Housing coming to Tremont Nail property?

Jun 10, 2021

Bentley Companies, the master developer for the town-owned Tremont Nail Factory property, is considering adding about 50 to 60 one or two-bedroom apartments to its plans for redeveloping the historic site. 

During a June 10 meeting of the Wareham Redevelopment Authority, Bentley Companies representative Jason Pannone explained that the developer was considering adding a residential component to its Tremont Nail plans. 

“We were looking to do some type of mixed-use on the old Tremont building itself as a housing component,” he explained. “Even keeping the same roofline, but potentially adding a few floors to it.”

Bentley Companies presented its vision for the Tremont site to the Redevelopment Authority and to the Board of Selectmen earlier this year. At the time, the plans didn’t include housing, but officials discussed whether adding a residential component would be worthwhile.

The first iteration of Bentley Companies’ plan envisions the site with office space, retail establishments and a brewery or restaurant of some sort. The developer’s vision also includes a waterfront community park — complete with a pier, boardwalk and kayak rentals.

Pannone said that “there would be no changes” to any of Bentley Companies’ initial plans, even housing is pursued. 

The Board of Selectmen named Bentley Companies the master developer for the site in late April, and the town is currently negotiating a land disposition agreement with the developer. Pannone said Bentley Companies wanted to ensure its potential change of plans wouldn’t cause any problems with the town.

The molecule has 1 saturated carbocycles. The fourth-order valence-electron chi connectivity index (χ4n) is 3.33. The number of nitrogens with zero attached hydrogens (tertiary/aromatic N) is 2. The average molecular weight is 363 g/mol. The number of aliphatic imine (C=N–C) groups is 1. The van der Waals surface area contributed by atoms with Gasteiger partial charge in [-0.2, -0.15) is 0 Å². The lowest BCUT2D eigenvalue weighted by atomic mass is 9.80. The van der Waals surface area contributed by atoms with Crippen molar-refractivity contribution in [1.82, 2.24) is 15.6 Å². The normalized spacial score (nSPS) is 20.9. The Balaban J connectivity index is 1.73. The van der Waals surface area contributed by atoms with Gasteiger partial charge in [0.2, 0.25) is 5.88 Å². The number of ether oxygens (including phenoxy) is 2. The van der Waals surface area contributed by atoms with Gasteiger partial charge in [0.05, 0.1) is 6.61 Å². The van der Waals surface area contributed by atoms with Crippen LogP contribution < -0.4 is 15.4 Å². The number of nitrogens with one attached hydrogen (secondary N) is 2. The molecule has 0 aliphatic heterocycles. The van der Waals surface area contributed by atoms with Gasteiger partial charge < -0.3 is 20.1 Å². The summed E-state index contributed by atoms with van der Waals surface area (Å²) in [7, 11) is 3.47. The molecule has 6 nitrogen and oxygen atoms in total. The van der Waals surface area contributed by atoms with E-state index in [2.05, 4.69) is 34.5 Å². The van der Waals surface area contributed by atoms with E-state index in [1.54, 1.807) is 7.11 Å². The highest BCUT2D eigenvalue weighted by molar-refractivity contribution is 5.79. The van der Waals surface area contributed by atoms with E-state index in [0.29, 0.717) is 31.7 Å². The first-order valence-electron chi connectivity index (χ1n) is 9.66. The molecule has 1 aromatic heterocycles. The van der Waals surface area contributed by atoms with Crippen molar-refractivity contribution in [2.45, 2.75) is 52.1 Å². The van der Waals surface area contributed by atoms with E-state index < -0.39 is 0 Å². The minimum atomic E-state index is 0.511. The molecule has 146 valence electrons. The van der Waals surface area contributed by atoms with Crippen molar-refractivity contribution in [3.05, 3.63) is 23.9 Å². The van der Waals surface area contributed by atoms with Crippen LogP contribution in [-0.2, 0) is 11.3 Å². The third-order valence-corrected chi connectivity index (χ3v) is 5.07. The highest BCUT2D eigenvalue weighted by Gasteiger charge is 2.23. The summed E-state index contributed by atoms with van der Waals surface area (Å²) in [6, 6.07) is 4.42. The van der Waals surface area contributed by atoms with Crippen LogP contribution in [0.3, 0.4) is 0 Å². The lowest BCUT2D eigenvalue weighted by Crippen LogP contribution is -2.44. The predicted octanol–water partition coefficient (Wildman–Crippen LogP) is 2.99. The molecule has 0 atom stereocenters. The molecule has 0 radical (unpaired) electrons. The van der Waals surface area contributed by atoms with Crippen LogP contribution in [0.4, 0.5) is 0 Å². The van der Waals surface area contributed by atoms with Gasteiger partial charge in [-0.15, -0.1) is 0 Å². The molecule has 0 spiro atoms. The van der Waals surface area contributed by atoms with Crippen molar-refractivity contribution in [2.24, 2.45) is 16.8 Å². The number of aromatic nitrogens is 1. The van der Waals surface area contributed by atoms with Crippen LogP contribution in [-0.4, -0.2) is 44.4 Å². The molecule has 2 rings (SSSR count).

“We just want to make sure we’re complying with what you guys expect,” he said.  

The selection of a master developer is another step toward the town’s goal of redeveloping the Tremont Nail property, which was originally built in the 19th century.

Steel cut nails were manufactured on site in the “steel building” as recently as 2006. Wareham bought the Tremont Nail property in 2004 using Community Preservation Act funds, citing its historic importance to the town. Today, the property consists of multiple unused buildings in various states of repair and disrepair.

Redevelopment Authority member Richard Swenson expressed his support for adding housing. 

“I believe that housing is a critical element of making any project like this successful,” Swenson said, noting that while a retail or commercial presence was good, housing would be even better. “If you have a residential component as well, it has so much more opportunity to be a thriving area.”

Pannone emphasized that other town committees had expressed “that there is a demand for housing.” He also said that having a “captive audience already there residentially” would only serve to strengthen the other on-site businesses and bring in outside traffic.

Although Bentley Companies is still in the early planning stages for the housing component, Pannone said the current idea would be to add three stories to the main old Tremont Nail factory building. Unit layouts will depend on the design team’s work, Pannone said. 

“We were thinking between 800 and 1,100 square foot units, depending on bedroom count,” he said.

It is still uncertain whether the units will be priced at market rate or priced to meet some level of affordability, such as workforce housing. 

Pannone said Bentley Companies is hoping to have more concrete plans before the land disposition agreement is negotiated and finalized in the coming weeks.